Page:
"Bittersweet Symphony" by The Verve samples an obscure orchestral arrangement of the 1965 Rolling Stones song "The Last Time." The Verve had to sign away most of the royalties before they could release the song.
Neil Young later apologized for "Southern Man," calling it "accusatory and condescending" in its portrayal of the American South.
Pitbull only raps for about a minute on "Timber." Kesha does most of the work.
Mark Ronson's "Uptown Funk" was the first US chart-topper to include the word "funk" in the title.
The Goo Goo Dolls got the title for their song "Iris" from a Country singer named Iris DeMent.
Pink Floyd's "Talkin' Hawkin'" uses a sample of Stephen Hawking's synthesized voice taken from a speech he made for a 1994 British Telecom commercial.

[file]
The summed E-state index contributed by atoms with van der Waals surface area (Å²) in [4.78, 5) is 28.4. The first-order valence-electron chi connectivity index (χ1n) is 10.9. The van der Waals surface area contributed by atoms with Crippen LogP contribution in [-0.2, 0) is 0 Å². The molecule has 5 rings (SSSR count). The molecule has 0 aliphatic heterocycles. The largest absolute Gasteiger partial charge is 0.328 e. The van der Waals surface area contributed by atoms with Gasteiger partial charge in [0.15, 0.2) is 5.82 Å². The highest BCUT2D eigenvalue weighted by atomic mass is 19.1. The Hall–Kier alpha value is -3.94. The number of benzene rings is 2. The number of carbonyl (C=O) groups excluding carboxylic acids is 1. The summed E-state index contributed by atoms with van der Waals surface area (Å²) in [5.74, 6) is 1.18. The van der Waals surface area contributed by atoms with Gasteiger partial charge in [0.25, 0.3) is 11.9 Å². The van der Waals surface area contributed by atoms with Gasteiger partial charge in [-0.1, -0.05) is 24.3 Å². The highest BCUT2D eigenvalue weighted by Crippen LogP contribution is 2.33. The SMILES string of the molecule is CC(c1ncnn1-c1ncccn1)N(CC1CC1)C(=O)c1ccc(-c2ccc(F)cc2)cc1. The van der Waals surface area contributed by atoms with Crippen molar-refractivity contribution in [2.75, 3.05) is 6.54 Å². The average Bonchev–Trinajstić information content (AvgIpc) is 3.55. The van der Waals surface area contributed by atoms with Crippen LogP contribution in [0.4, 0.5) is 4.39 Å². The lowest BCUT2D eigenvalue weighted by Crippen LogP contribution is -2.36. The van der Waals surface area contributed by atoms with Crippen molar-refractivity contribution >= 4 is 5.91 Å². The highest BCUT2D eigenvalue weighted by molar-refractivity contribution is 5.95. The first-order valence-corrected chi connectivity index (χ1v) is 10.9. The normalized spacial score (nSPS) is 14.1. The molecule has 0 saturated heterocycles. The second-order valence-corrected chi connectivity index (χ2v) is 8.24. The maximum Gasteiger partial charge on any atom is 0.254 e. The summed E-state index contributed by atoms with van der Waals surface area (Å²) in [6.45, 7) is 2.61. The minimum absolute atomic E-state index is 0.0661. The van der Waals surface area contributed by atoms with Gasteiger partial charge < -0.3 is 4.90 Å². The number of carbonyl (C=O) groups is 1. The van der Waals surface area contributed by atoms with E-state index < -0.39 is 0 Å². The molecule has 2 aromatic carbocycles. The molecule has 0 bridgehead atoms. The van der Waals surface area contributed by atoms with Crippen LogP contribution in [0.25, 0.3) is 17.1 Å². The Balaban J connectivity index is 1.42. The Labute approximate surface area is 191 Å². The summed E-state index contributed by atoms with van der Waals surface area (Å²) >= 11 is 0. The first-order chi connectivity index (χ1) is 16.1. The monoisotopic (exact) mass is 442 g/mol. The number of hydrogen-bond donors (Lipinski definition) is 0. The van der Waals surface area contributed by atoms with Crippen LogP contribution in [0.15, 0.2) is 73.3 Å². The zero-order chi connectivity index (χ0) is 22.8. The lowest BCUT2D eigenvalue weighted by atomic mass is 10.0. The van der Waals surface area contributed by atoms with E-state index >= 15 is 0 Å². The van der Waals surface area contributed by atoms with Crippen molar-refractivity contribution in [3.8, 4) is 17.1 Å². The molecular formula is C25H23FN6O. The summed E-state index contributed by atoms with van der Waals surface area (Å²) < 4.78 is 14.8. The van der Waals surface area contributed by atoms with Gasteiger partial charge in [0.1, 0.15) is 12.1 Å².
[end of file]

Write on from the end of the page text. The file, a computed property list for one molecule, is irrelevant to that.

Jon Fratelli talks about the band's third album, and the five-year break leading up to it.
The king of Christian worship music explains talks about writing songs for troubled times.
Have you got the smarts to know which of these graduation song stories are real?
Faith No More's bassist, Billy Gould, chats to us about his two new experimental projects, The Talking Book and House of Hayduk, and also shares some stories from the FNM days.
Medley looks back on "Unchained Melody" and "You've Lost That Lovin' Feelin'" - his huge hits from the '60s that were later revived in movies.
The Stax legend on how he cooked up "Green Onions," the first time he and Otis Redding saw hippies, and if he'll ever play a digital organ.
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